We collect and revere these old knives in large part because we admire the finish work done by hand on them. But if another's hands have changed the lines and looks of the knife by refinishing it, how are we to judge it? What value are we to assign to it?  Certainly, it should be obvious that even a well refinished knife isn't worth as much as an unmolested original. Regarding very skillful refinishing of little-known knives, it may be difficult to even tell that the knife has been refinished, perhaps introducing an element of fraud into the equation.  Often, we have little way of knowing whether the refinisher was careful and true to the knife's original conformation, or whether the knife was in such bad shape that he was forced to remove significant amounts of metal, modify the grind lines, and apply a non-standard surface finish just to obtain a "presentable" final product. Or maybe the refinisher was just sloppy or unskilled, reasoning that all he had to do was make it "shine like the bumper of a '53 Buick" and the owner would see such a dramatic improvement in the look of the knife that he'd be happy with the work.  Regrettably, some folks are.

By the way, it's always a bad idea to compel a refinisher to attempt to "restore" a badly or deeply pitted blade. Reason: he's forced to remove metal down to the level of the deepest pits in order to make them go away...and in the process, usually the original blade shape goes away, too. Sometimes the blade ends up significantly smaller - often the case with blades that were somewhat thin to begin with. So one might make a rule that only "mildly" damaged knives should be refinished. But, you might be saying, what about the rusted hulk that's of no value in the "as found" condition?  Wouldn't its value improve if it were shiny and new-looking?  Unfortunately, due to our human (or crow-like) obsession with shiny objects, the previously mentioned hulk is often worth more after refinishing, even if the blade shapes are dramatically changed.  This is a function of lack of knowledge on the part of collectors, not a criticism of refinishers.  After all, the refinisher is simply doing what he was directed to do with the knife, and is forced to work with what he has been given.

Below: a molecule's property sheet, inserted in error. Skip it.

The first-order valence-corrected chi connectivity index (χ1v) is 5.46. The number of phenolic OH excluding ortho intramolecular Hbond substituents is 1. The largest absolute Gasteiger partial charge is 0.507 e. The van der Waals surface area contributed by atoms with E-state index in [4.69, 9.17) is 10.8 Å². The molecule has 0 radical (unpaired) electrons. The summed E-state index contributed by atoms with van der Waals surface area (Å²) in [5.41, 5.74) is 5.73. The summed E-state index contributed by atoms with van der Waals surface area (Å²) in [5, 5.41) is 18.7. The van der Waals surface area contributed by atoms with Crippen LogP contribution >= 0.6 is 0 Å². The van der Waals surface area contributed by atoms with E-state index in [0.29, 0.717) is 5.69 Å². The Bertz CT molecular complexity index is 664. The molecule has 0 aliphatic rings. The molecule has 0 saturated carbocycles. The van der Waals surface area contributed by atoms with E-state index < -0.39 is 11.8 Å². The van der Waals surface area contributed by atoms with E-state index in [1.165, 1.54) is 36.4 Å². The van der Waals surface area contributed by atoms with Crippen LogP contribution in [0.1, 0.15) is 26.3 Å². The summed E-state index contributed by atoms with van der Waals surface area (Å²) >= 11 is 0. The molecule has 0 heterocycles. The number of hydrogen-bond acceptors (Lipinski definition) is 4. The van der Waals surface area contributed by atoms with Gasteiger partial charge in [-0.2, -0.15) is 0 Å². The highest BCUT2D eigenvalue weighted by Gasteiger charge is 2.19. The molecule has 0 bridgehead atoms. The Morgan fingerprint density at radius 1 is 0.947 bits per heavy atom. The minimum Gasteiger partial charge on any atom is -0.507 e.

If the owner of the knife had some way of seeing what the knife looked like originally, versus what it will look like after refinishing, he might think twice about having it refinished.  This is one of the important uses of old catalogs that have illustrations of knives in them. They let one see what the knife really should look like.  Sadly, such resources simply aren't available for a large number of knives.  It is a sign of maturity in the knife-cleaning fraternity that we're beginning to see refinishers refuse to work on some knives that are too far gone. Though I must admit that it is partly just economics at work; a refinisher can look at a really bad knife and tell that there is going to be more work involved than the knife will be worth when its finished.

By this time it must sound like I'm really down on refinishers in general. Not so. I use them with some regularity. But I choose only the best ones, and those who can be relied upon to do only what is requested, and do it with consummate skill. They are not cheap, nor should they be. This necessarily means that only knives of some value can be economically worked on...and that's as it should be, too. The world really has no burning need for wonderfully refinished shell-handled Colonials.  If I'm sounding a bit elitist, well, I don't deny it.  Isn't that what collecting anything is all about? We all look for the best examples of the best knives.  No apology needed.  The cream always rises to the top.

Good refinishers can remove a single blemish on an otherwise mint blade with the result matching the original finish. This is an example of a level of skill that most of us will not be able to match - it's what you pay a professional for. That's something the novice will never be able to do in his garage with his Craftsman grinder with a buffing wheel attached.

So is there nothing that a collector can do at home to improve the appearance of his knives without inadvertently reducing their value?  Happily, there are some mild procedures that can be of legitimate benefit. And that will be the subject of our next installment.